Category Archives: Psalms

Review of @fortresspress’s “The Vine and the Son of Man: Eschatological Interpretation of Psalm 80 in Early Judaism”

In the last few decades, academia has produced few, but great intertextual scholars. I suspect that soon we will add a name such as Andrew Streett to that list. His work, The Vine and the Son of Man traces the interpretation and reinterpretation of Psalm 80 in Early Judaism, ending with the Gospel of John. But, it does more than that. Indeed, Streett offers an interdisciplinary approach — Second Temple Judaism, rhetoric, canonical theism, and intertextuality — to understanding not just how the Fourth Evangelist used Psalm 80, but so too the inherited methodology allowing him, or requiring him, to employ the strategy. This volume is a richly rewarding experience whereby the reader is able to digest the complete context of Psalm 80.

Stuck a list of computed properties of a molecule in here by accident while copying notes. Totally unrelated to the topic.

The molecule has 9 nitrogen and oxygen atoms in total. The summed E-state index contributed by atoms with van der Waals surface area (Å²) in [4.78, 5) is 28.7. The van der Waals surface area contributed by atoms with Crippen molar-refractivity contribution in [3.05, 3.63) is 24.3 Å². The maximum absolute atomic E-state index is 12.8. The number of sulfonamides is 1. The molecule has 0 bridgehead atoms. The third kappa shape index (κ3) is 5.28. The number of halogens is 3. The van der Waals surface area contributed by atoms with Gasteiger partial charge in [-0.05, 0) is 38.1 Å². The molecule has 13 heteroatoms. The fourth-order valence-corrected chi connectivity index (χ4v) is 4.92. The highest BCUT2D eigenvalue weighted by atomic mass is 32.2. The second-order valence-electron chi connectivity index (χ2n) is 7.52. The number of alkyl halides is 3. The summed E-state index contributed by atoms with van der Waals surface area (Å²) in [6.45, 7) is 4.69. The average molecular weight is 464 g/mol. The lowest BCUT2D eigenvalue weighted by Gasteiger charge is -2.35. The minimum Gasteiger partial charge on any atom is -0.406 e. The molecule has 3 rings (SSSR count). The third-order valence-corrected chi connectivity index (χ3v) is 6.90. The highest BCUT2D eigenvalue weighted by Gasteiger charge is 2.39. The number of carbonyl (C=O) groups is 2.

And a very detailed introduction, Streett begins the work in earnest with an examination of Psalm 80 in its historical context. He presents his speculation that it was originally a response to the end of the Northern Kingdom, offered to call to God’s remembrance the covenant. Already, we can see why this particular psalm could become important to early apologists defending the messiahship of Jesus. It includes vine imagery, the request for a strong leader, and the restoration of the nation. Thus, the original context supplied the needed theology to develop John’s Son of Man imagery.

Following this, Streett examines the psalm within it’s setting of the psalter. This first use of the psalm allowed the receptive audience (the 6th century BCE) to see it pertaining to them. Further, by placing it within Book III of the psalter, Psalm 80’s already rich royal connection is magnified, assuming an eschatological presence that produces the connection to the Temple and Jerusalem. This is interesting in of itself because it allows the reader to see how portions of Scripture are shaped by their literary placement.